PORTLAND, Maine — Katie Strait was quite happy to have her students’ attention on a brisk Saturday morning in Portland's Back Bay.
"It’s Saturday morning and it’s freezing out, and they’re teenagers; they like to sleep!" she laughed. "It just shows that they do care."
30 of her Baxter Academy students, she reckoned, cared enough to put on winter coats, pick up trash with claw-like tools, and put them in buckets.
It was part service project, part science project.
Strait's life science class has been working on a research project to determine what types of waste are polluting Portland and the world's ecosystem.
As the rows of filled buckets grew over the course of the morning, the evidence suggested Strait's #1 enemy earned the largest share of blame: plastics.
Plastics are not biodegradable. Instead, over time, they break down into microplastics that can be tough for living organisms to deal with.
"Microplastics have been found in phytoplankton, which are the primary producers of the ocean and where we get 50% of our oxygen from," Strait said. "So, it’s a pervasive global threat."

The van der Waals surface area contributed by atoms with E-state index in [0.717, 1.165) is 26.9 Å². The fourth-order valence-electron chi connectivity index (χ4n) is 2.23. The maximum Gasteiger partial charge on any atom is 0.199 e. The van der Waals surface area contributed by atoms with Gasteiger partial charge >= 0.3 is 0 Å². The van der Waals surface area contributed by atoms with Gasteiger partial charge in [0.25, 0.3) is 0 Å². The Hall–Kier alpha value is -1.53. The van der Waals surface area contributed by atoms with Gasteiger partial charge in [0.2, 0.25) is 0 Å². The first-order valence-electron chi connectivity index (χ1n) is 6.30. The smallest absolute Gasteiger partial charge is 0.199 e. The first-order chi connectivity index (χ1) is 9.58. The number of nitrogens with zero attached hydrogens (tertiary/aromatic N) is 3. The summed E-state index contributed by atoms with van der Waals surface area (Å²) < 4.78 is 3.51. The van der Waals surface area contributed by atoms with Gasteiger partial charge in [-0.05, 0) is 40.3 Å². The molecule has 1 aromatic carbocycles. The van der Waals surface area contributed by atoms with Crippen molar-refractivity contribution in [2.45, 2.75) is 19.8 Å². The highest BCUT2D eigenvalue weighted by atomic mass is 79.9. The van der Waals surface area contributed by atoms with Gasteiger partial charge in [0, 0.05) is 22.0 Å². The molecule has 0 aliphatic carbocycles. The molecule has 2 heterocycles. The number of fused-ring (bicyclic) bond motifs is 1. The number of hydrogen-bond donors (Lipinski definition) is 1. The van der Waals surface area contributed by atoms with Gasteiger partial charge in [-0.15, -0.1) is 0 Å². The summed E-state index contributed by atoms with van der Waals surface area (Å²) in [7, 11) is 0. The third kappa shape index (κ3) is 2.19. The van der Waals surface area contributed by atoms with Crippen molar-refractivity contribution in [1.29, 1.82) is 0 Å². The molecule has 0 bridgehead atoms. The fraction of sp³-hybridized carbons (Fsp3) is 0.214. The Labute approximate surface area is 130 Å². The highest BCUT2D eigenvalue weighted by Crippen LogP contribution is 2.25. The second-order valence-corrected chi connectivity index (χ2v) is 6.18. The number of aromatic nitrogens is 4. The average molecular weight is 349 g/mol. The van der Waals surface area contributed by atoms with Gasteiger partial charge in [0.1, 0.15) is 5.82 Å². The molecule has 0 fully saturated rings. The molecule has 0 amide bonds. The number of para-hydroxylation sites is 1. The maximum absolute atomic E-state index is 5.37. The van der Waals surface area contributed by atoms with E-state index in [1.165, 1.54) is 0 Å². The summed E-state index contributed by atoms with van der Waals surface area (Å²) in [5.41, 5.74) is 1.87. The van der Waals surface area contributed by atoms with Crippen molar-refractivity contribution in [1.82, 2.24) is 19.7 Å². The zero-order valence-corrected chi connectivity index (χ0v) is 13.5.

As they plucked wrappers and refuse, Rosie Dibiace and her classmates worked to mark exactly what they were grabbing and from where, using an app from National Geographic that tags the location and type of trash picked up.
"Doing this research project, I’ve just noticed just how much plastic there is around us," she told us.
This trip could make them better science students. Dibiace believed it could make her a better Mainer.
"I just know in the future I’ll be more mindful and, like, talk to my family about it and my friends, and just tell them what I found, personally, and how they can help," she said.
Portland implemented a plastic bag fee system in July, banning certain types and charging five cents for others. While it may be a nuisance for some, Strait believed it has contributed to a steep decline in plastic bag waste on the ground in the city.
Katie Strait says she and the students collected 254 lbs of trash in two hours on Saturday.